Besides the hardware, the XK6 will inherit software stack and programming environment from the XE6, including the Cray Linux Environment (CLE). Added on top will be GPU-specific libraries and tools like NVIDIA’s CUDA SDK for programming the Tesla components. GPU support will also be provided by some of the third-party software that Cray currently resells, like the PGI compilers. The PGI compiler suite has already been extended to generate code for GPUs, and is being integrated and tested with the XK6 . The CAPS enterprise HMPP product for GPUs is also available, but unlike PGI is not currently part of XK6 test suite, and is not being resold by Cray.

Cray also will be developing additional GPU compilers, runtime libraries, and tools, as well as bringing in third-party software, such as EM Photonics’ CULA library, to make the environment richer and more productive. The idea here is to bring GPU acceleration in line with its Adaptive Supercomputing approach. The ultimate goal is to be able to write source code that could automatically be transformed to run on either CPUs, GPUs or some mix of the two. The goal is not just to deliver performance, says Bolding, but to “get your codes to better performance faster.”

To propel that vision, Cray is developing its own OpenMP-based compiler that will be targeted for GPU acceleration. This is a higher-level programming model than CUDA, using special directives within the application source to generate GPU code, much like what is available from PGI today. Unlike that offering however, the OpenMP version from Cray is based on standardized OpenMP directives designed to address hardware accelerators. A pre-production version will be available to selected customers, says Bolding, and will support both Fortran and C.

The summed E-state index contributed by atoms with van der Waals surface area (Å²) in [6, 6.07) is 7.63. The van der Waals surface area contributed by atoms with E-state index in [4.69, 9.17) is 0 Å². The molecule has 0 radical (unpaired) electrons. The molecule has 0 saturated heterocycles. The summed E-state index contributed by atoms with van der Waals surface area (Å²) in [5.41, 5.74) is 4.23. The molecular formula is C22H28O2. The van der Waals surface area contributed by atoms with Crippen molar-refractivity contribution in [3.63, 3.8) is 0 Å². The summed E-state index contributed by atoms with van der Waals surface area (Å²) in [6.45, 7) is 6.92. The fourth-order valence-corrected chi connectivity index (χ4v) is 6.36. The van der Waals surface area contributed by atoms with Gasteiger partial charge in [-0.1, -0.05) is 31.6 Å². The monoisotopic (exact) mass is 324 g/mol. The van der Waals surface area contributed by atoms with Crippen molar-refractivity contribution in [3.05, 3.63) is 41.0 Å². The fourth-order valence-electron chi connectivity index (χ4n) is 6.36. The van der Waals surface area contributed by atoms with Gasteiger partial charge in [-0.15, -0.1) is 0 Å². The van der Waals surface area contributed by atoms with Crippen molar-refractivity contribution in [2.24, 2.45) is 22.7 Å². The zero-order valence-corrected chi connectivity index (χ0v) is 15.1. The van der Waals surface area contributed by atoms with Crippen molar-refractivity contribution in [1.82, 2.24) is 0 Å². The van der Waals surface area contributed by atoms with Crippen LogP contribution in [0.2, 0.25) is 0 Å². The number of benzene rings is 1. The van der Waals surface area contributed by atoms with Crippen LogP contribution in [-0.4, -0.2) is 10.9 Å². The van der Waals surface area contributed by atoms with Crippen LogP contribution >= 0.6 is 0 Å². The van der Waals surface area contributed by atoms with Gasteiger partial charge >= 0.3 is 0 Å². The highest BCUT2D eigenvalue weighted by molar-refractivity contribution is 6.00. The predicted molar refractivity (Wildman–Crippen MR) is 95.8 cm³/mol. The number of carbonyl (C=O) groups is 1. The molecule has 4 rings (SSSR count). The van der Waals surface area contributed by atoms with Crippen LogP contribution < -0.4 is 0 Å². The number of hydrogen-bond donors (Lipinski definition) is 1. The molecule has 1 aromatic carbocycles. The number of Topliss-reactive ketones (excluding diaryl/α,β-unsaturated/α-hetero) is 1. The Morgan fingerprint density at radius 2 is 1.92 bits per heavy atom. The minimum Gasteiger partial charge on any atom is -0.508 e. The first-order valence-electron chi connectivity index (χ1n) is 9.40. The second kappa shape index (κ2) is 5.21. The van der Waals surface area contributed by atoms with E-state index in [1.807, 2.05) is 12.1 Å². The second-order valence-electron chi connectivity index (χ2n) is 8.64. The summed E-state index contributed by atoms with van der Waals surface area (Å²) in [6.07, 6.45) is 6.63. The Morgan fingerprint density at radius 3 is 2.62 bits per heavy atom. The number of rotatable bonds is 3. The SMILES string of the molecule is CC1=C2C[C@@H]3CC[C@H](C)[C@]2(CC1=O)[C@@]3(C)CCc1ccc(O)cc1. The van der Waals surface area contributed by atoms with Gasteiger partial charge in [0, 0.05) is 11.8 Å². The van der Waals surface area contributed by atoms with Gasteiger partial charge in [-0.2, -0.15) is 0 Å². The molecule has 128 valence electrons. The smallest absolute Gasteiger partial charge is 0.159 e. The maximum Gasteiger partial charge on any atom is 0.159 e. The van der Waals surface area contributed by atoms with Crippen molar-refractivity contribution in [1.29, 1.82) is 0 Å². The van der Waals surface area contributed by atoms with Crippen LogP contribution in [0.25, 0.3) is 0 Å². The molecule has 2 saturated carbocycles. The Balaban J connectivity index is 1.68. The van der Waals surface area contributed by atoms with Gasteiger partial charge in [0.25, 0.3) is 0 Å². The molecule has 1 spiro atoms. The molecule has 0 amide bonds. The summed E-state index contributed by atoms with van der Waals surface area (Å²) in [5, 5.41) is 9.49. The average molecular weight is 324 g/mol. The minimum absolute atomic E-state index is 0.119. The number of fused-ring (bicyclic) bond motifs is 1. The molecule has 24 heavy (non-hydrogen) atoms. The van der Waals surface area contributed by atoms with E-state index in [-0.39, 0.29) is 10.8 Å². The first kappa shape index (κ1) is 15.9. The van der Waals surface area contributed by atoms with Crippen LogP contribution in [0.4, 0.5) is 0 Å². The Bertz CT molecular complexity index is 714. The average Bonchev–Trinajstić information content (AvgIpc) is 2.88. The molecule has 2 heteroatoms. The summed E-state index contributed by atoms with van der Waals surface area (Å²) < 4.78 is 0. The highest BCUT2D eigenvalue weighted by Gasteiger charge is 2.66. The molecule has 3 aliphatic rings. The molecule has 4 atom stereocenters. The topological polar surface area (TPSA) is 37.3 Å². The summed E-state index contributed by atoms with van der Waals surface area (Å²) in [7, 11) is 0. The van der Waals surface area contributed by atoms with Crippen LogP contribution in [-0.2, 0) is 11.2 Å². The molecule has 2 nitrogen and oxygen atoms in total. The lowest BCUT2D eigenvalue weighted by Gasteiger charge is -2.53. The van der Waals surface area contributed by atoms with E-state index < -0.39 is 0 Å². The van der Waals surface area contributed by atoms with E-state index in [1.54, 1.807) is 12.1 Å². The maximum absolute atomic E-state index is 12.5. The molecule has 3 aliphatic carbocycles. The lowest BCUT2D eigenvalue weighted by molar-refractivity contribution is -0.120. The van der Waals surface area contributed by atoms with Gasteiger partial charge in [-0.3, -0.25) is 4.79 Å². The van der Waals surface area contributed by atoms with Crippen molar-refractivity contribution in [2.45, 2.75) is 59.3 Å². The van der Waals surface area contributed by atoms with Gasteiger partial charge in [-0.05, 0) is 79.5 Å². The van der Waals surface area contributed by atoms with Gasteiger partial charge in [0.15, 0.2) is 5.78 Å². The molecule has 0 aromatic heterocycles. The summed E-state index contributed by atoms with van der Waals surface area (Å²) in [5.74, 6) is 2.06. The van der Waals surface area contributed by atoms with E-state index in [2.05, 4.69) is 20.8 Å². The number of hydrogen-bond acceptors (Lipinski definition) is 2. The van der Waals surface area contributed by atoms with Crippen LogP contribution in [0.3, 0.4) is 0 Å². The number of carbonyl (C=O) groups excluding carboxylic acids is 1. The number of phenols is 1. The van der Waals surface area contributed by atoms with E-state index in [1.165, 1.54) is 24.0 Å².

The directives-based programming tools for GPUs is a key part of Cray’s strategy to turn the XK6 into a productive GPU machine, and an attempt to differentiate it from the current crop of GPU-equipped clusters. Bolding says they expect to get the majority of performance available from lower level programming environments like CUDA, but in a much more productive and portable environment. And even though Cray is developing an OpenMP compiler, their overarching goal is to provide a standard, high-level programming environment that is portable across accelerators. “We really believe that a good programming model has to be hardware independent,” said Bolding.

The whole idea of GPUs in supercomputers, of course, is to accelerate codes amenable to data parallelism. One application set Cray envisions for these supers is weather and climate modeling, an area the company has been particularly successful in. For weather prediction, code acceleration can be especially critical, given the requirement is to deliver accurate results in real time. And for this application, model accuracy is directly related to floating point horsepower.